Implementation of a Web- and simulation-based curriculum to ease the transition from medical school to surgical internship

Am J Surg. 2005 Jul;190(1):137-40. doi: 10.1016/j.amjsurg.2005.04.007.


Background: Starting a surgical internship is a stressful experience. We developed a web and simulation-based curriculum to ease this transition.

Methods: We created an educational website containing a curriculum of commonly encountered on call situations. After match day in 2003, we contacted all of our new surgical interns. We performed a confidence assessment using a Likert-scale questionnaire, and the trainees were given access to the curriculum. In June 2003, we performed human patient simulator sessions. The participants were asked to provide feedback regarding the simulator experience. During the first week of residency, they were again asked to answer the confidence questionnaire.

Results: Sixteen residents (94%) used the web curriculum, and 17 (100%) participated in the simulations. Eleven (65%) filled out both questionnaires. The confidence score improved from 5.4 to 6.7 (P < .0001).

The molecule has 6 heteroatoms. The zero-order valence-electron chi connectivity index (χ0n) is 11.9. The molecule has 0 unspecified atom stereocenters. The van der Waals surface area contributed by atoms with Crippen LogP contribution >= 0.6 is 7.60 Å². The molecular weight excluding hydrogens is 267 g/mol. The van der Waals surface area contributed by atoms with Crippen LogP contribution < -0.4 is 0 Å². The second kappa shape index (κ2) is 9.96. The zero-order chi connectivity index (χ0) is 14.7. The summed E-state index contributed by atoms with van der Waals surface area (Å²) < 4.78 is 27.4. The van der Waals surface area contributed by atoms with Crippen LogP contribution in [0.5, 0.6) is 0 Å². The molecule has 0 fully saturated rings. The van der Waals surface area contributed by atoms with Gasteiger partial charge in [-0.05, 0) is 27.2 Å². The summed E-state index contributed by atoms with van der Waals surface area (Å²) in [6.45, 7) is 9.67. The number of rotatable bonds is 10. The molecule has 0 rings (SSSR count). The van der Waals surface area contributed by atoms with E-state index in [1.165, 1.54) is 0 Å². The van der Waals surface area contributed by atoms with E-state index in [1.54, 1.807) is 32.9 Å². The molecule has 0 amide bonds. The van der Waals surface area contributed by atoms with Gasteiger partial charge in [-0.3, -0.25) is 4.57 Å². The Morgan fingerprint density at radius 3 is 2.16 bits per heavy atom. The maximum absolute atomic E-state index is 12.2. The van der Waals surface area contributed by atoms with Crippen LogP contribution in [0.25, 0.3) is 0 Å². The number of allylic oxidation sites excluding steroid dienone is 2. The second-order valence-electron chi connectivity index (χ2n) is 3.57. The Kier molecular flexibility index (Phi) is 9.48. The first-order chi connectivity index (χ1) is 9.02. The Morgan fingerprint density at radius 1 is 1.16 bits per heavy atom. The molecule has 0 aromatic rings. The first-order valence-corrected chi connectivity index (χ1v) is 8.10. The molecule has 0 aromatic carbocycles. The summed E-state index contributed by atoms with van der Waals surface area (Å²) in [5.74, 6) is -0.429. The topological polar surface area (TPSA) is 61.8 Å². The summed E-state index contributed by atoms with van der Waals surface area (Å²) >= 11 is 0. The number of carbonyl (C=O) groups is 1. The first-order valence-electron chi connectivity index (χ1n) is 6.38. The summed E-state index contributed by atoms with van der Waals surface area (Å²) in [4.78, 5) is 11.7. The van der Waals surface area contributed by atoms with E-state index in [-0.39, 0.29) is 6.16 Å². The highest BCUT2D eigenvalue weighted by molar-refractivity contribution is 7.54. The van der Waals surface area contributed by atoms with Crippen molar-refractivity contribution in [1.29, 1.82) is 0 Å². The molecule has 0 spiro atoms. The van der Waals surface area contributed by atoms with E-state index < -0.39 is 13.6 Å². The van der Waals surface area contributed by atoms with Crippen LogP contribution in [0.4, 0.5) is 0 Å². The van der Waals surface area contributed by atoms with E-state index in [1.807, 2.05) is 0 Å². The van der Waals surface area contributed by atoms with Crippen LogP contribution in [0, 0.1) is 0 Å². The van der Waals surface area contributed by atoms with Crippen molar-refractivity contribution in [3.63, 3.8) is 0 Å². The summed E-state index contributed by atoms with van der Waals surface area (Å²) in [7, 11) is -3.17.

Conclusions: A web and simulation-based curriculum for incoming house staff is feasible. Studies are underway to validate this novel method and to expand its use for surgical education.

Publication types

  • Comparative Study

MeSH terms

  • Adult
  • Clinical Competence*
  • Computer-Assisted Instruction*
  • Education, Medical, Graduate
  • Education, Medical, Undergraduate
  • Educational Measurement
  • Female
  • General Surgery / education*
  • Humans
  • Internet*
  • Internship and Residency
  • Male
  • Models, Educational
  • Patient Simulation*
  • Risk Factors
  • Sensitivity and Specificity